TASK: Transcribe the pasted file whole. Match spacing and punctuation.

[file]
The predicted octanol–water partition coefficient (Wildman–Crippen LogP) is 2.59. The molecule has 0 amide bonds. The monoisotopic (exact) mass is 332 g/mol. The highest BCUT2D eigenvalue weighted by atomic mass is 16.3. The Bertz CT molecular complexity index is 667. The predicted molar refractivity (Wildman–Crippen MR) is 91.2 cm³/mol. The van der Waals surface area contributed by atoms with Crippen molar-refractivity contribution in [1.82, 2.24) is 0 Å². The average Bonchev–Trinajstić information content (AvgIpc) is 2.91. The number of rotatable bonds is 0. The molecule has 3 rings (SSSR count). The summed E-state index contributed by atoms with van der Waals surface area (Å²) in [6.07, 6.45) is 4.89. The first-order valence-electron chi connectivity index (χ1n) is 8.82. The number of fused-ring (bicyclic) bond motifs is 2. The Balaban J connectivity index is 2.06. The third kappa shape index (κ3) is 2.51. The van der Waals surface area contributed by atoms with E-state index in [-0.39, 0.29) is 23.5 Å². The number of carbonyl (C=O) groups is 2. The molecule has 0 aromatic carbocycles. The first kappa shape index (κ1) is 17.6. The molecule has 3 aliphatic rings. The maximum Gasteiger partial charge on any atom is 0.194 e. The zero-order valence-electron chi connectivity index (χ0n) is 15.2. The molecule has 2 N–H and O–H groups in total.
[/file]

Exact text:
The predicted octanol–water partition coefficient (Wildman–Crippen LogP) is 2.59. The molecule has 0 amide bonds. The monoisotopic (exact) mass is 332 g/mol. The highest BCUT2D eigenvalue weighted by atomic mass is 16.3. The Bertz CT molecular complexity index is 667. The predicted molar refractivity (Wildman–Crippen MR) is 91.2 cm³/mol. The van der Waals surface area contributed by atoms with Crippen molar-refractivity contribution in [1.82, 2.24) is 0 Å². The average Bonchev–Trinajstić information content (AvgIpc) is 2.91. The number of rotatable bonds is 0. The molecule has 3 rings (SSSR count). The summed E-state index contributed by atoms with van der Waals surface area (Å²) in [6.07, 6.45) is 4.89. The first-order valence-electron chi connectivity index (χ1n) is 8.82. The number of fused-ring (bicyclic) bond motifs is 2. The Balaban J connectivity index is 2.06. The third kappa shape index (κ3) is 2.51. The van der Waals surface area contributed by atoms with E-state index in [-0.39, 0.29) is 23.5 Å². The number of carbonyl (C=O) groups is 2. The molecule has 0 aromatic carbocycles. The first kappa shape index (κ1) is 17.6. The molecule has 3 aliphatic rings. The maximum Gasteiger partial charge on any atom is 0.194 e. The zero-order valence-electron chi connectivity index (χ0n) is 15.2. The molecule has 2 N–H and O–H groups in total.